POSTEROLATERAL CORNER (PLC) SURGERY
The Posterolateral Corner (PLC) is a group of structures on the outside of the knee that provides the knee with rotational stability. The main anatomic structures of the posterolateral aspect of the knee are the lateral collateral ligament (LCL) the popliteus tendon, and the popliteofibular ligament. In patients who sustain a significant injury to one or all of the structures that make up the PLC, Dr. Welch usually recommends surgery.
The goal of PCL surgery is to stabilize the knee by preventing abnormal external rotation of the tibia bone and abnormal gapping on the outside of the knee (varus instability). Surgery involves reconstructing the structures of the PLC, usually with a hamstring allograft (donor tissue). There are multiple techniques for PLC reconstruction, and Dr. Welch typically employs a “fibular-based” technique, similar to the technique used for LCL reconstruction. During surgery, Dr. Welch makes an incision on the outside of the knee and identifies the spots on the femur bone and fibula bone where the torn structures should attach. Dr. Welch then creates bony “tunnels” at the appropriate positions. The donor tissue is then placed under appropriate tension and is fixed to the tunnels with medical screws.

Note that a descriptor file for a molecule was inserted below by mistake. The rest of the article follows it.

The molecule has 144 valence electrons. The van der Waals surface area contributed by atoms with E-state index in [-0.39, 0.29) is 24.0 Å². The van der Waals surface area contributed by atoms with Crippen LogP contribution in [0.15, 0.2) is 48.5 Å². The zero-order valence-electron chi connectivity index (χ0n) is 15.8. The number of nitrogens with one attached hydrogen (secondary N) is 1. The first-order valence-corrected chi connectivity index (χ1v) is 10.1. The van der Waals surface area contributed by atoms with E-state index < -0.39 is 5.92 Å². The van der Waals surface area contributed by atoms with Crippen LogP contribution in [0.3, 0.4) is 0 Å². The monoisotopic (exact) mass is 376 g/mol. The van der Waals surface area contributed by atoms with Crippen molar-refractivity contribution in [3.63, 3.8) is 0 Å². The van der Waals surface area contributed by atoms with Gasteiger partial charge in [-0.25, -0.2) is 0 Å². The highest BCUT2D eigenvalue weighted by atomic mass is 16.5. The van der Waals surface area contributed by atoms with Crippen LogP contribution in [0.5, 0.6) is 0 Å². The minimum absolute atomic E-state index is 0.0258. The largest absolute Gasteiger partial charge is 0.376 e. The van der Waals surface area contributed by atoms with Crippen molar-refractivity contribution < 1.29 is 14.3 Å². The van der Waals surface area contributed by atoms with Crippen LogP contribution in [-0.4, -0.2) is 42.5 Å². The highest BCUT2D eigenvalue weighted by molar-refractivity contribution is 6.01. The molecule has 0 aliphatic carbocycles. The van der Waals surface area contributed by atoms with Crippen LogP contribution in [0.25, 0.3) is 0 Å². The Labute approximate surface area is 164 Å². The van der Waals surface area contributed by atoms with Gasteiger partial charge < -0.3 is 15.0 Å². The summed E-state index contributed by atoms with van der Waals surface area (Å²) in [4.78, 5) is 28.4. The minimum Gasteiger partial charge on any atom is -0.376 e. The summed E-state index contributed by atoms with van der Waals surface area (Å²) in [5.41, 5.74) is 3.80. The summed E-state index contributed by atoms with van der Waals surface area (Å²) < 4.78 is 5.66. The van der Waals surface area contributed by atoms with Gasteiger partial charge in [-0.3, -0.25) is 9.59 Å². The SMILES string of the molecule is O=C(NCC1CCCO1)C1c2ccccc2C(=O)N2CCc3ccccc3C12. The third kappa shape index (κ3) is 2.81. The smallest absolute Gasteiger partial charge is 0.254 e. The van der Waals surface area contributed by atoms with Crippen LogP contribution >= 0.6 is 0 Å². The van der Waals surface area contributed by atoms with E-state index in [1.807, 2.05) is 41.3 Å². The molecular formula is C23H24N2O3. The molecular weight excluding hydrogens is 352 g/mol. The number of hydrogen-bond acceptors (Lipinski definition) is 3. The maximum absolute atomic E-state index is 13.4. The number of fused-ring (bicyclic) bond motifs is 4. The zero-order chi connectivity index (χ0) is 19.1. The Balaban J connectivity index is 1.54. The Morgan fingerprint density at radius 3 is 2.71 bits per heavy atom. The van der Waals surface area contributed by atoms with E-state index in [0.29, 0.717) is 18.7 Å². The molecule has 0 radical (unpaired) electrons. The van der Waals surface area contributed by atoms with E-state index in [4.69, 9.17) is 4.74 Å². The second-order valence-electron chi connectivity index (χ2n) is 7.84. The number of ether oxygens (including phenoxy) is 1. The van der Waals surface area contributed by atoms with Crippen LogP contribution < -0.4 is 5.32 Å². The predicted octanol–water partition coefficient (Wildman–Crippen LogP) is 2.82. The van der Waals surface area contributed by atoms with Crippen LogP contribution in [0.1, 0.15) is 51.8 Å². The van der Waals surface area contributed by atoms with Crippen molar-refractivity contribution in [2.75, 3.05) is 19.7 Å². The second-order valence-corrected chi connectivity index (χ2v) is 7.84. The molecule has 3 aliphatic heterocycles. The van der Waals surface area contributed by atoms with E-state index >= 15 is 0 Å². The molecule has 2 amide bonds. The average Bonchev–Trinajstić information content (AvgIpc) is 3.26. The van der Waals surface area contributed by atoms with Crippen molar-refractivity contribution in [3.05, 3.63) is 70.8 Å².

Following surgery, patients are limited to a “safe zone” of knee motion based on findings during surgery. Dr. Welch recommends crutches and non weight-bearing on the affected leg for six weeks following surgery. Dr. Welch also recommends intermittent icing, straight leg raises for quad strength, and starting a dedicated physical therapy protocol two weeks after surgery. Physical therapy focuses on reducing swelling in the knee, restoring strength to the knee, and gradual return of range of motion. Dr. Welch recommends advancing the physical therapy program to cutting, pivoting, and sport-specific activities only after the patient has achieved certain goals (for example, appropriate quadriceps strength, appropriate range of motion, etc.). Most patients start sport-specific training approximately 4-6 months after surgery. Most patients return to competitive sports approximately six months after surgery. It is very important to follow the rehabilitation process carefully to achieve the best outcome.